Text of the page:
I got a cryptic DM from #2 son today… “hey, looking for something related to gifting, guidance for a co-worker…””
I replied, “Say a little more. Are you talking about tax implications, gift certificates, or spiritual gifts?”
He said, “spiritual…why people give gifts, gifting with strings attached, that kind of thing” I managed not to go down the Spiritual Gifts rabbit hole of 1 Corinthians 12, Ephesians 4, and Romans 12, and asked for some more clarification.
He replied, “so, (his company) has been giving to org A, but several people don’t believe in that org any longer, so looking for another org, and people want to direct who gets gifts or how they will spend it…”
Ah, now we’re getting somewhere. First I tackled the question of how do we decide who gets our gifts. This is what I said, “The answer is “it depends”… If the gifts are being made with payroll deduction, it has to continue to go to wherever the person specified. If it is a company gift that the employees voted on, you have to take another vote unless the company just wants to stop giving altogether. If it is matching funds, the employee can stop any time they want just like the company can.” I thought that pretty well took care of that question. It’s completely up to the donor who gets their money.
Then he hit me with what the real question was in the first place – directed giving – and once it’s given, who decides how the money can/should be used?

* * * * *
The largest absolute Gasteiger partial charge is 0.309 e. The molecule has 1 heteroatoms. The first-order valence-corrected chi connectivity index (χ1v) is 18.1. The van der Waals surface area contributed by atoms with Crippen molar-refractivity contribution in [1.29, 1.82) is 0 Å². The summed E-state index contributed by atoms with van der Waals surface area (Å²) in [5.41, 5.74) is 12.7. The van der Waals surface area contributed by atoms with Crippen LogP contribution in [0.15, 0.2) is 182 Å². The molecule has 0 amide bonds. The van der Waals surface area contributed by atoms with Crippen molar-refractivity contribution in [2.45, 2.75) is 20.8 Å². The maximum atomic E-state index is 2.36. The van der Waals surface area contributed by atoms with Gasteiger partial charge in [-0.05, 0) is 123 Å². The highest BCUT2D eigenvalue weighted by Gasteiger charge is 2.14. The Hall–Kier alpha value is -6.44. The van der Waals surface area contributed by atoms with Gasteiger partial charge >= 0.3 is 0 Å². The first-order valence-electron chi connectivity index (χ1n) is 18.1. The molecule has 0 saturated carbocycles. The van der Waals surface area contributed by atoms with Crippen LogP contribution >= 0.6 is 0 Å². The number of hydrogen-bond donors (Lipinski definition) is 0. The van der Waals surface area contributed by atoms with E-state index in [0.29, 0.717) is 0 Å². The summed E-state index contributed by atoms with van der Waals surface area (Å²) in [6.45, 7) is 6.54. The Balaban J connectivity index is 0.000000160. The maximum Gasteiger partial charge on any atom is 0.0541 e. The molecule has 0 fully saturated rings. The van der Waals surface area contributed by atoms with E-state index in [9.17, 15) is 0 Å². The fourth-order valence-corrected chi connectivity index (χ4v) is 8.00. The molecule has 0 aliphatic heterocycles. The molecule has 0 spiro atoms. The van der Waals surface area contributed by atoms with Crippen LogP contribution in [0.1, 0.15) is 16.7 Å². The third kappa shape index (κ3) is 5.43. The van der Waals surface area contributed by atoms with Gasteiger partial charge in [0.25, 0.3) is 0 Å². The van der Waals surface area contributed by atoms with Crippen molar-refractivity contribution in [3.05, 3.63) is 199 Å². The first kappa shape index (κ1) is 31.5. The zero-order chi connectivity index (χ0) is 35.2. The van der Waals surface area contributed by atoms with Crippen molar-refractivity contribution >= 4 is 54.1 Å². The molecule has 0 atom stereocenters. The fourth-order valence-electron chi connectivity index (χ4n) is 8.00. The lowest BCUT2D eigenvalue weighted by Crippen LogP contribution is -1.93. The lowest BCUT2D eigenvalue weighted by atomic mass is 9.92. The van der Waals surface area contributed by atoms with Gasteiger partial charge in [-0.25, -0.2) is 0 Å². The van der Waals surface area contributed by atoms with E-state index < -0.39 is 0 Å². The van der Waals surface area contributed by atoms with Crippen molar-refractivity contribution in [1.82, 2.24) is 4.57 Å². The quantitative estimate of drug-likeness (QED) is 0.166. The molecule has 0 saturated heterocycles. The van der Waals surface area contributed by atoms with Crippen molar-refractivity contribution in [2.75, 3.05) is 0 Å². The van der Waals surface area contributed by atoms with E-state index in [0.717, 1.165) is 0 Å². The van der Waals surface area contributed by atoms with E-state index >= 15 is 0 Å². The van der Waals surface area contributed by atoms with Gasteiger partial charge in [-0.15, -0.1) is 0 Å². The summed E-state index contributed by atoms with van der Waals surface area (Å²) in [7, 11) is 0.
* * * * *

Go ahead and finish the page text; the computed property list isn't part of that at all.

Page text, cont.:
My answer was…
“You (the donor) can direct that money be used for a specific purpose. The not-for-profit can then either choose to accept the gift with those strings attached or not take the money. Usually designated funds (the official name for that) are for things like – can only be used for building fund, or can only be used for scholarships, or can only be used for repairing housing.
“If funds come in in response to a pledge drive or something like that, they are almost always undesignated, and can be used as the recipient prefers. The main thing to remember is it is not good to designate funds that may cause the organization to have problems. It doesn’t do a college/university any good to have an enormous endowment for the library, that can only be spent on books, when the college can’t make payroll, or repair the dorms, and consequently, the college goes bankrupt and has no students to use the “wonderful” library. (Just an example of how designated funds can tie an organizations hands.)
“Also, remember that if funds can only be used for books (using the same library example), then that’s where the funds will be used, but that doesn’t mean that money in the budget that would ordinarily go to books, can’t be used for something else. You just switch the line item.
“Basically, if you believe in an organization or a cause, you have to also believe that the people who are running it have its best interests at heart. If you can’t trust them, then maybe you shouldn’t be giving them money in the first place.”
This speaks directly to some of our churches who withhold Presbytery head tax, or General Assembly money because they disagree with some stand taken by the board. Sending designated funds to General Assembly, saying “Our money can’t be used to overseas mission if the doctors talk about abortion,” for instance, is counterproductive as well as mean spirited. In any case, the General Assembly will simply move other undesignated funds over to that mission benevolence, and use the money that is designated not to go to that mission field for another line item.
It makes for difficult bookkeeping, but doesn’t basically change anything.